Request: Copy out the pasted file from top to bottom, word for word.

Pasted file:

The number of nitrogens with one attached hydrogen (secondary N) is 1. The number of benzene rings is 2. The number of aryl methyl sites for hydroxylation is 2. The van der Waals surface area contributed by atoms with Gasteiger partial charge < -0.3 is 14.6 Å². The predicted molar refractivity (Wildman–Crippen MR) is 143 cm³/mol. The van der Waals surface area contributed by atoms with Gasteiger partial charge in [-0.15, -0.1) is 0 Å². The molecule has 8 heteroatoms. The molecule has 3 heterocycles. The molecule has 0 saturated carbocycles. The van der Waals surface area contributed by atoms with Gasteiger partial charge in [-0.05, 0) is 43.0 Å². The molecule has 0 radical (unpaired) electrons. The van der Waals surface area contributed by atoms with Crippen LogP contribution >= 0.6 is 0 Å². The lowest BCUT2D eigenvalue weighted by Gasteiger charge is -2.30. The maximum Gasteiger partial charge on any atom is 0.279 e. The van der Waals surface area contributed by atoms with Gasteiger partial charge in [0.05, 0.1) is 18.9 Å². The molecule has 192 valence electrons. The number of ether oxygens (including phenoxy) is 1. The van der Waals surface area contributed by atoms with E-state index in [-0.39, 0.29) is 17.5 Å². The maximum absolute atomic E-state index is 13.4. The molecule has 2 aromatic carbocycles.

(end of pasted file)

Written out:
The number of nitrogens with one attached hydrogen (secondary N) is 1. The number of benzene rings is 2. The number of aryl methyl sites for hydroxylation is 2. The van der Waals surface area contributed by atoms with Gasteiger partial charge < -0.3 is 14.6 Å². The predicted molar refractivity (Wildman–Crippen MR) is 143 cm³/mol. The van der Waals surface area contributed by atoms with Gasteiger partial charge in [-0.15, -0.1) is 0 Å². The molecule has 8 heteroatoms. The molecule has 3 heterocycles. The molecule has 0 saturated carbocycles. The van der Waals surface area contributed by atoms with Gasteiger partial charge in [-0.05, 0) is 43.0 Å². The molecule has 0 radical (unpaired) electrons. The van der Waals surface area contributed by atoms with Crippen LogP contribution >= 0.6 is 0 Å². The lowest BCUT2D eigenvalue weighted by Gasteiger charge is -2.30. The maximum Gasteiger partial charge on any atom is 0.279 e. The van der Waals surface area contributed by atoms with Gasteiger partial charge in [0.05, 0.1) is 18.9 Å². The molecule has 192 valence electrons. The number of ether oxygens (including phenoxy) is 1. The van der Waals surface area contributed by atoms with E-state index in [-0.39, 0.29) is 17.5 Å². The maximum absolute atomic E-state index is 13.4. The molecule has 2 aromatic carbocycles.